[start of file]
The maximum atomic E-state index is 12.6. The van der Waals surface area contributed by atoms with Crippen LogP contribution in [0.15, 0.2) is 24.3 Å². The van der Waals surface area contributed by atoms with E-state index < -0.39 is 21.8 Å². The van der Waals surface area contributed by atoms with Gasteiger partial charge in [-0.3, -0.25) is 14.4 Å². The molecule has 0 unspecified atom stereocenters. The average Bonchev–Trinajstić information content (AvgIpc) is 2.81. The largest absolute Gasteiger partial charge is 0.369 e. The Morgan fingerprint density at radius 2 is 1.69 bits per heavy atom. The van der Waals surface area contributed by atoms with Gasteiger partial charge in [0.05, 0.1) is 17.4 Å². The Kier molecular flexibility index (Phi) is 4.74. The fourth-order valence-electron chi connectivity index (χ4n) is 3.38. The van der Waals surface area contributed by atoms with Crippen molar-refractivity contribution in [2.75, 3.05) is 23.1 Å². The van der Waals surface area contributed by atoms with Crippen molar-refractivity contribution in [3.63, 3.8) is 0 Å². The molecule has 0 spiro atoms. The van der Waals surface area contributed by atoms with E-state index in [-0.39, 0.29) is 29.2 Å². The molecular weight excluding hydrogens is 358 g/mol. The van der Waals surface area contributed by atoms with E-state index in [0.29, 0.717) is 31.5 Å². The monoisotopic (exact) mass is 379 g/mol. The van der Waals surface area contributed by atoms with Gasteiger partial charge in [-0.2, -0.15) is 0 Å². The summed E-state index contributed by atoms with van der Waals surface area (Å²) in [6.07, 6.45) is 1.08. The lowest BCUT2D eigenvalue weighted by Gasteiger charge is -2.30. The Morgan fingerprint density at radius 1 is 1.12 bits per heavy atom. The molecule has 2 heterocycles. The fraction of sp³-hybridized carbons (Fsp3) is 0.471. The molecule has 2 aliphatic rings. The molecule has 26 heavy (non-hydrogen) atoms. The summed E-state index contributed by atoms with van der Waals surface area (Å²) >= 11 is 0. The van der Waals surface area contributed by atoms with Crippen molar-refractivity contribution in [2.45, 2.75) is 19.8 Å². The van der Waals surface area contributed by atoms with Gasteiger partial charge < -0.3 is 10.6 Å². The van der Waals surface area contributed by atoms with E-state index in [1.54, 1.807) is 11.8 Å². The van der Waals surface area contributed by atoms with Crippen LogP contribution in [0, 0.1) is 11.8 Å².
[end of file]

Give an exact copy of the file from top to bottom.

The maximum atomic E-state index is 12.6. The van der Waals surface area contributed by atoms with Crippen LogP contribution in [0.15, 0.2) is 24.3 Å². The van der Waals surface area contributed by atoms with E-state index < -0.39 is 21.8 Å². The van der Waals surface area contributed by atoms with Gasteiger partial charge in [-0.3, -0.25) is 14.4 Å². The molecule has 0 unspecified atom stereocenters. The average Bonchev–Trinajstić information content (AvgIpc) is 2.81. The largest absolute Gasteiger partial charge is 0.369 e. The Morgan fingerprint density at radius 2 is 1.69 bits per heavy atom. The van der Waals surface area contributed by atoms with Gasteiger partial charge in [0.05, 0.1) is 17.4 Å². The Kier molecular flexibility index (Phi) is 4.74. The fourth-order valence-electron chi connectivity index (χ4n) is 3.38. The van der Waals surface area contributed by atoms with Crippen molar-refractivity contribution in [2.75, 3.05) is 23.1 Å². The van der Waals surface area contributed by atoms with Crippen molar-refractivity contribution in [3.63, 3.8) is 0 Å². The molecule has 0 spiro atoms. The van der Waals surface area contributed by atoms with E-state index in [-0.39, 0.29) is 29.2 Å². The molecular weight excluding hydrogens is 358 g/mol. The van der Waals surface area contributed by atoms with E-state index in [0.29, 0.717) is 31.5 Å². The monoisotopic (exact) mass is 379 g/mol. The van der Waals surface area contributed by atoms with Gasteiger partial charge in [-0.2, -0.15) is 0 Å². The summed E-state index contributed by atoms with van der Waals surface area (Å²) in [6.07, 6.45) is 1.08. The lowest BCUT2D eigenvalue weighted by Gasteiger charge is -2.30. The Morgan fingerprint density at radius 1 is 1.12 bits per heavy atom. The molecule has 2 heterocycles. The fraction of sp³-hybridized carbons (Fsp3) is 0.471. The molecule has 2 aliphatic rings. The molecule has 26 heavy (non-hydrogen) atoms. The summed E-state index contributed by atoms with van der Waals surface area (Å²) >= 11 is 0. The van der Waals surface area contributed by atoms with Crippen molar-refractivity contribution in [2.45, 2.75) is 19.8 Å². The van der Waals surface area contributed by atoms with Gasteiger partial charge < -0.3 is 10.6 Å². The van der Waals surface area contributed by atoms with E-state index in [1.54, 1.807) is 11.8 Å². The van der Waals surface area contributed by atoms with Crippen LogP contribution in [0, 0.1) is 11.8 Å².